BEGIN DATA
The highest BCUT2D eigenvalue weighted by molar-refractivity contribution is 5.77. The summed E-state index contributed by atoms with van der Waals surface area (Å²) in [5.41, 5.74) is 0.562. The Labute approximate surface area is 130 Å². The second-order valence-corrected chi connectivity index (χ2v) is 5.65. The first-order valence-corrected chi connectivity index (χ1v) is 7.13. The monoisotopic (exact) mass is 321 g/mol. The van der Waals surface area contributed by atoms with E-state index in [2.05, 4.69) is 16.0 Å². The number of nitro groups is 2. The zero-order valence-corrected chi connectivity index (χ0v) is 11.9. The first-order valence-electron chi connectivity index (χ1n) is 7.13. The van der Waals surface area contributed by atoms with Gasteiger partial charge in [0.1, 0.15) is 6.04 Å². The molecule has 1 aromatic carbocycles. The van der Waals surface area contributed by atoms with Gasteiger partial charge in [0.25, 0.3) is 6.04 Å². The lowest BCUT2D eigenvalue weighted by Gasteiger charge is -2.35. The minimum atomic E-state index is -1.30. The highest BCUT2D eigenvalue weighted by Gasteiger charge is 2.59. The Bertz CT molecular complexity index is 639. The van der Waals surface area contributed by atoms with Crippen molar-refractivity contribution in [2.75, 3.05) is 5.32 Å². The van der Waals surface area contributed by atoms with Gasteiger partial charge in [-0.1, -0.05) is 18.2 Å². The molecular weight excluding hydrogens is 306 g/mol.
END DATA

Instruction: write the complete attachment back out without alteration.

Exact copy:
The highest BCUT2D eigenvalue weighted by molar-refractivity contribution is 5.77. The summed E-state index contributed by atoms with van der Waals surface area (Å²) in [5.41, 5.74) is 0.562. The Labute approximate surface area is 130 Å². The second-order valence-corrected chi connectivity index (χ2v) is 5.65. The first-order valence-corrected chi connectivity index (χ1v) is 7.13. The monoisotopic (exact) mass is 321 g/mol. The van der Waals surface area contributed by atoms with E-state index in [2.05, 4.69) is 16.0 Å². The number of nitro groups is 2. The zero-order valence-corrected chi connectivity index (χ0v) is 11.9. The first-order valence-electron chi connectivity index (χ1n) is 7.13. The van der Waals surface area contributed by atoms with Gasteiger partial charge in [0.1, 0.15) is 6.04 Å². The molecule has 1 aromatic carbocycles. The van der Waals surface area contributed by atoms with Gasteiger partial charge in [0.25, 0.3) is 6.04 Å². The lowest BCUT2D eigenvalue weighted by Gasteiger charge is -2.35. The minimum atomic E-state index is -1.30. The highest BCUT2D eigenvalue weighted by Gasteiger charge is 2.59. The Bertz CT molecular complexity index is 639. The van der Waals surface area contributed by atoms with Crippen molar-refractivity contribution in [2.75, 3.05) is 5.32 Å². The van der Waals surface area contributed by atoms with Gasteiger partial charge in [-0.1, -0.05) is 18.2 Å². The molecular weight excluding hydrogens is 306 g/mol.